Disastrous tale of the laird who was no respecter of the sabbath

To the west of Kilmarnock in Knockentiber once stood Busbie Castle an old tower house which became so ruinous that it was considered too dangerous to preserve and the council had it demolished.

The castle was originally erected in the late 15th century by the Mowat family who remained in possession until the 17th century when disaster fell.

At the latter part of their tenancy the laird was John Mowat who liked to enjoy himself and was no respector of the Sabbath. The local minister berated John Mowat for holding parties and even football matches on a Sunday, and this was long before Rangers and Celtic so it could not have been them, but to no avail so he called in the Rev. John Welch minister of the Auld Kirk in Ayr to help him.

The Rev. Welch was a well known minister of that time with a lot of influence in the area. He wrote a number of civil letters to the Busbie laird but as these were ignored he made his way to the castle to be received by John Mowat himself who invited in for some refreshment. This the minister refused advising the laird that his failure to observe the Sabbath would bring retribution upon himself and his family, but as it was not making any impression on John Mowat he turned and left but in doing so placed a curse upon the estate saying that ‘The Lord would cast them out of their house and lands, and none of their posterity would follow them.’ Up to then the Mowat family had been affluent and financially secure, but after the minister’s visit things began to deteriorate with one disaster following upon another. Their finances were badly affected and eventually they were forced to sell Busbie Castle and lands to Montgomery of Eglinton.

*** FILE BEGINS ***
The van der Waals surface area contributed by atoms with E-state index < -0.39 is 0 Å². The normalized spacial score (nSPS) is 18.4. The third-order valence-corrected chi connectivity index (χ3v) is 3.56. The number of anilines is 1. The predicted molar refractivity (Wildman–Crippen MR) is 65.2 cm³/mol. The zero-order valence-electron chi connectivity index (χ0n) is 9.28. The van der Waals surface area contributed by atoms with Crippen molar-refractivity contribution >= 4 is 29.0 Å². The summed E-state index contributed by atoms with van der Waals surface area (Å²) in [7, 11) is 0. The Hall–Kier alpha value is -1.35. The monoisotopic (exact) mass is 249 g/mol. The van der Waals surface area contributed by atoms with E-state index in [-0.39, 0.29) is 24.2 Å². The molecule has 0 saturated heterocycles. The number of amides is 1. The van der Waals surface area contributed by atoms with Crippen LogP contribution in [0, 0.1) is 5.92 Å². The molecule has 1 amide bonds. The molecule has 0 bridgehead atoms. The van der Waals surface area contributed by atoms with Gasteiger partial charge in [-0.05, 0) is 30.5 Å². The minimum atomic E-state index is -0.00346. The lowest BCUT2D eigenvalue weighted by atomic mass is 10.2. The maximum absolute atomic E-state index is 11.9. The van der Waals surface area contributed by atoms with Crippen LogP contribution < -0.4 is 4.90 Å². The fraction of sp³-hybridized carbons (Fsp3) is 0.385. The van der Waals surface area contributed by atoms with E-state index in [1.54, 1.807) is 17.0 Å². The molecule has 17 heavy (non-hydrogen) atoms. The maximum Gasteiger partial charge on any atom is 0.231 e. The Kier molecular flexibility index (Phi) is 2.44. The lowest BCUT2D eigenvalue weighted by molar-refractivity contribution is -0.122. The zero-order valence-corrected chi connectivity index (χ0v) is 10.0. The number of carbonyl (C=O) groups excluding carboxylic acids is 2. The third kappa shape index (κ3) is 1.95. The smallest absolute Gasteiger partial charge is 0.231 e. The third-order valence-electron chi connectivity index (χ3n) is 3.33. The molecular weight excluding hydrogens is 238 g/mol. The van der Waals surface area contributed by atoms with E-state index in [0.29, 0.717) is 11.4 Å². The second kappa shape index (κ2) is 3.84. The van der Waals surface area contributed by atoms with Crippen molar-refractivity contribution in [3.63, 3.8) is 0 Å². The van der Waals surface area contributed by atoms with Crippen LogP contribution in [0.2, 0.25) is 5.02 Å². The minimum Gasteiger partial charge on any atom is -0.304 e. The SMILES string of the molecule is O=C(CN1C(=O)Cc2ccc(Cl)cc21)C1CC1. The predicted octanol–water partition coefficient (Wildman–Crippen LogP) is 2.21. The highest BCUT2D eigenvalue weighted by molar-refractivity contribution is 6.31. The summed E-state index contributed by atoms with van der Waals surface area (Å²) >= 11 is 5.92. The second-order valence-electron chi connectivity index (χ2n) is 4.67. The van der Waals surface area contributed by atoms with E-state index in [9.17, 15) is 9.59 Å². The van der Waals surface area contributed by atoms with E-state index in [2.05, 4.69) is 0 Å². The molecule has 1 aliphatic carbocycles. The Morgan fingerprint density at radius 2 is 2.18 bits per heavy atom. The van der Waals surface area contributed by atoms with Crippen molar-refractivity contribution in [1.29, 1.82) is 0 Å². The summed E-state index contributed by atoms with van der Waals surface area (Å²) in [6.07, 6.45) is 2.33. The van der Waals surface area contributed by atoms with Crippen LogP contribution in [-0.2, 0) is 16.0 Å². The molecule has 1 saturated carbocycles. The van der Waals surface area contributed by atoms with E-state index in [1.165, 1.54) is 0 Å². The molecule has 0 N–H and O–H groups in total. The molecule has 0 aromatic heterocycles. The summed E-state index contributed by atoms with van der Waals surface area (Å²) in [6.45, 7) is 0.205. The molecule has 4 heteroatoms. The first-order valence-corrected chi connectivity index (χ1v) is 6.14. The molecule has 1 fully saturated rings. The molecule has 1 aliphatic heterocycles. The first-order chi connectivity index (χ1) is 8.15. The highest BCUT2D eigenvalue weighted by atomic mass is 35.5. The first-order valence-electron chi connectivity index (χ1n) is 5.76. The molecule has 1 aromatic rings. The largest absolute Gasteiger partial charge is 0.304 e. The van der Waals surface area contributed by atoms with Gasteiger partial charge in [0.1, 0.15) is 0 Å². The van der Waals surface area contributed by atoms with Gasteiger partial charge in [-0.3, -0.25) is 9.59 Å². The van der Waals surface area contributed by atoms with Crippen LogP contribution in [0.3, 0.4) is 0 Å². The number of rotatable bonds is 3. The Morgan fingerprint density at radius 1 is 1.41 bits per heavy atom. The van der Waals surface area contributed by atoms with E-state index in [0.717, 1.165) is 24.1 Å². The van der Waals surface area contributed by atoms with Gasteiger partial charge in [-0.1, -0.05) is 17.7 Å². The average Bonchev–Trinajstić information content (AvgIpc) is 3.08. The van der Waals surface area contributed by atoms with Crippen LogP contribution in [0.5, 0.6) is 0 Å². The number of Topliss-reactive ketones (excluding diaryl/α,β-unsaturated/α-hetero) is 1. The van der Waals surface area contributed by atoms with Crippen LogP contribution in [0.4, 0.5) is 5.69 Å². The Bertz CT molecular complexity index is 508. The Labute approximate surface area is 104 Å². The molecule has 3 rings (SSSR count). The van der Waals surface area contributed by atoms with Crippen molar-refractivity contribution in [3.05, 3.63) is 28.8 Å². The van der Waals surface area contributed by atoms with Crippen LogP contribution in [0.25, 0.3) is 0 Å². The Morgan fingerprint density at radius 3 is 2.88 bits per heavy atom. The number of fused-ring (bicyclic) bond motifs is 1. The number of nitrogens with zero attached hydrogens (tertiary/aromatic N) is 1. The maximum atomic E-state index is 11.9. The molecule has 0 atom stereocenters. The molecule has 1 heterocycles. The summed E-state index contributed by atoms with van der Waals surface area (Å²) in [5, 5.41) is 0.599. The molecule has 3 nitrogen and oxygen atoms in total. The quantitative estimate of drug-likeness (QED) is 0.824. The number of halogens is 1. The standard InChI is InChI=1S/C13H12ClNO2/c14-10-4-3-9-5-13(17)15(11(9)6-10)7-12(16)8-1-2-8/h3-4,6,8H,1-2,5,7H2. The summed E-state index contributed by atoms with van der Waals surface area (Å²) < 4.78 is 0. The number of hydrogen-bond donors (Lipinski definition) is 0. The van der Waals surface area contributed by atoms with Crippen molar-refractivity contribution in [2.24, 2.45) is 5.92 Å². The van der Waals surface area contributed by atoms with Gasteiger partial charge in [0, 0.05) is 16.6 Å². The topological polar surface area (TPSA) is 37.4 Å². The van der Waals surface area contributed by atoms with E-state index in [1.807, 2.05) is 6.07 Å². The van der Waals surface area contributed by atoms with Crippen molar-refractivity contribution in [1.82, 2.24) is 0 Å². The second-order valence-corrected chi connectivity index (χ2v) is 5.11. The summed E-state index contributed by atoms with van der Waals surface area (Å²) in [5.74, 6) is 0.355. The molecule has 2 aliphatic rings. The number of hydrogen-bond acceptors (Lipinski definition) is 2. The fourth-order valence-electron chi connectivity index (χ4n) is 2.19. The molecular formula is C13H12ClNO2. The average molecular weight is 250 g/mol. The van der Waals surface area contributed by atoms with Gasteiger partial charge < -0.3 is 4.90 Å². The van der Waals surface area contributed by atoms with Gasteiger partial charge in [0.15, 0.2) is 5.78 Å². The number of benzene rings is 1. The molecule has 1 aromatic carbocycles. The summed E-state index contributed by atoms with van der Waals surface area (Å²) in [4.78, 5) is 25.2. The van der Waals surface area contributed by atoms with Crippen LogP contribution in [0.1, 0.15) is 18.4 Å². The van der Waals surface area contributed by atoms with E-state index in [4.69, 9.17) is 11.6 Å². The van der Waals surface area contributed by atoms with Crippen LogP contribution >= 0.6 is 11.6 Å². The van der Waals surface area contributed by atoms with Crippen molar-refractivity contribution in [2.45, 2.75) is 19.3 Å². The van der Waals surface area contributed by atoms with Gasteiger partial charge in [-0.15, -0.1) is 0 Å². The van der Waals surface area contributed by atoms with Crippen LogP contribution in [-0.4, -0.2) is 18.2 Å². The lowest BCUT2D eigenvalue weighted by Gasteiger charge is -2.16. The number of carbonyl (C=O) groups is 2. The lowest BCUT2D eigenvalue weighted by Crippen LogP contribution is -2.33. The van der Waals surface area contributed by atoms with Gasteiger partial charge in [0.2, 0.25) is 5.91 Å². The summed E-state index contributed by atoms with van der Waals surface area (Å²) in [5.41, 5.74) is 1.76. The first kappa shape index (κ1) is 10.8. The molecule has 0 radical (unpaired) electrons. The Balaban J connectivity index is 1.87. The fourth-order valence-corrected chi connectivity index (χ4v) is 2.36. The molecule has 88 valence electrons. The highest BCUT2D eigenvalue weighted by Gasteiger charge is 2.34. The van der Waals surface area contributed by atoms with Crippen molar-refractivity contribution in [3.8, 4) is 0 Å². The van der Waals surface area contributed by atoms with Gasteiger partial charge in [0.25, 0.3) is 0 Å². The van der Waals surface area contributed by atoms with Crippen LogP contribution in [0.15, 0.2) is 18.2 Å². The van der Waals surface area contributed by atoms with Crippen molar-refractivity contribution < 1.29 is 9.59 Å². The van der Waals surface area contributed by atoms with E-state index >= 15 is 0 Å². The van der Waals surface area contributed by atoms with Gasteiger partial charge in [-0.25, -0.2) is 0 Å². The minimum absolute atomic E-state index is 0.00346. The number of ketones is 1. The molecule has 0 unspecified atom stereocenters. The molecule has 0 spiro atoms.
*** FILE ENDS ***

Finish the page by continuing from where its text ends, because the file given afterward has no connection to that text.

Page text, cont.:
The Mowats must have become aware of the error of their ways as the son of the family the Rev.Matthew Mowat became a minister in Kilmarnock and often bemoaned the Rev. Welch’s curse on the family and no doubt used it as a text in his sermons. Even under the Montgomery’s hands the castle continued to deteriorate and was latterly acquired by the Ritchies who after an attempt to knock it down and build Busbie House in its place failed, left it to be eventually demolished by the council.

In those days, and in fact in quite recent times it was not accepted to play sport or read books other than the bible on a Sunday, a walk up Coalpots Road however was acceptable. I wonder if we are seeing Ibrox suffering from the fate of this curse due to playing football on a Sunday??. Have a good time over the festive period. and remember to tell a few tales around the fireside. See you next week.